Keywords: transnational advocacy networks, Violence against women, Central America, women's rights, human rights

Topics: Feminisms, Gender, Women, Globalization, Humanitarian Assistance, International Organizations, NGOs, Political Participation, Rights, Human Rights, Women's Rights, Violence Regions: Americas, Central America Countries: Costa Rica, El Salvador, Guatemala, Nicaragua

Year: 2016

Northern Crises: Women’s Relationships and Resistances to Resource Extractions

Citation:

Stienstra, Deborah. 2015. “Northern Crises: Women’s Relationships and Resistances to Resource Extractions.” International Feminist Journal of Politics 17 (4): 630–51. doi:10.1080/14616742.2015.1060695.

Author: Deborah Stienstra

Abstract:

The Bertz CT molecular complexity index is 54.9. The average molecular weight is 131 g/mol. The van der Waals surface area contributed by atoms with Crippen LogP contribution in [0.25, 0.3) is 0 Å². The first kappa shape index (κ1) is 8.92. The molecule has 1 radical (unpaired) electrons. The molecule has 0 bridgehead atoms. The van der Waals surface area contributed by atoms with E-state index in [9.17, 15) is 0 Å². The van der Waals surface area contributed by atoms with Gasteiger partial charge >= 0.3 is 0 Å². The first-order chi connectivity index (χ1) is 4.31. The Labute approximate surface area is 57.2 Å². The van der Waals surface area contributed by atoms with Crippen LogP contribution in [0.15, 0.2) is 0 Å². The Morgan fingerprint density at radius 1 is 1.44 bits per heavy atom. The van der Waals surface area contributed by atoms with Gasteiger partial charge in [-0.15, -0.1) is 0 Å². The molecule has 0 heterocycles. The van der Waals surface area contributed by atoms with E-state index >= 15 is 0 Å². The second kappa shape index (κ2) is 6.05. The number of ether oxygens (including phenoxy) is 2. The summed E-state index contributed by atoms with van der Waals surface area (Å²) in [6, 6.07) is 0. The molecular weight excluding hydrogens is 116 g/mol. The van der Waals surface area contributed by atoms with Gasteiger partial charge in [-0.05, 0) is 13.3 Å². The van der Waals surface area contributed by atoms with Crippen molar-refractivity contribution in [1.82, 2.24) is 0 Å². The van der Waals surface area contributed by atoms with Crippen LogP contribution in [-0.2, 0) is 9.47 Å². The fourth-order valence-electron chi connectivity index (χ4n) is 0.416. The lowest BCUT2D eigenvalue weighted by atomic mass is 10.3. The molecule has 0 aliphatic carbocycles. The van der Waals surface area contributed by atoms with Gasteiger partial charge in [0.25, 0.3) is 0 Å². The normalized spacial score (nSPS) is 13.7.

Using feminist disability studies and intersectionality, this article draws upon the ongoing resource extractions in Labrador, Canada to argue for examining local communities and relationships as one way to understand gender and global social, economic and environmental crises. The article explores how crises in Labrador have been constituted and maintained around global agendas of economic and resource development, historical and current colonial practices and a limited and constrained international relations with local Indigenous nations. The lives of women and their communities in Labrador illustrate one wave of a global crisis that extinguishes diversity and connection to the land in a race to extract natural resources, maintain global military power and gain profit in the global economy. The actions over the past thirty years by NATO and the Canadian federal, provincial and municipal governments, coupled with transnational mining corporations such as Vale, have “normalized” crisis in the communities and reduced the capacity of these communities and Indigenous nations to respond to the issues arising as a result of the Muskrat Falls hydroelectric development project. Yet the women and their communities illustrate their agency and reject an analysis of them exclusively as victims. Together with researchers and activists, the women in Labrador have built a community of practice in the Feminist Northern Network.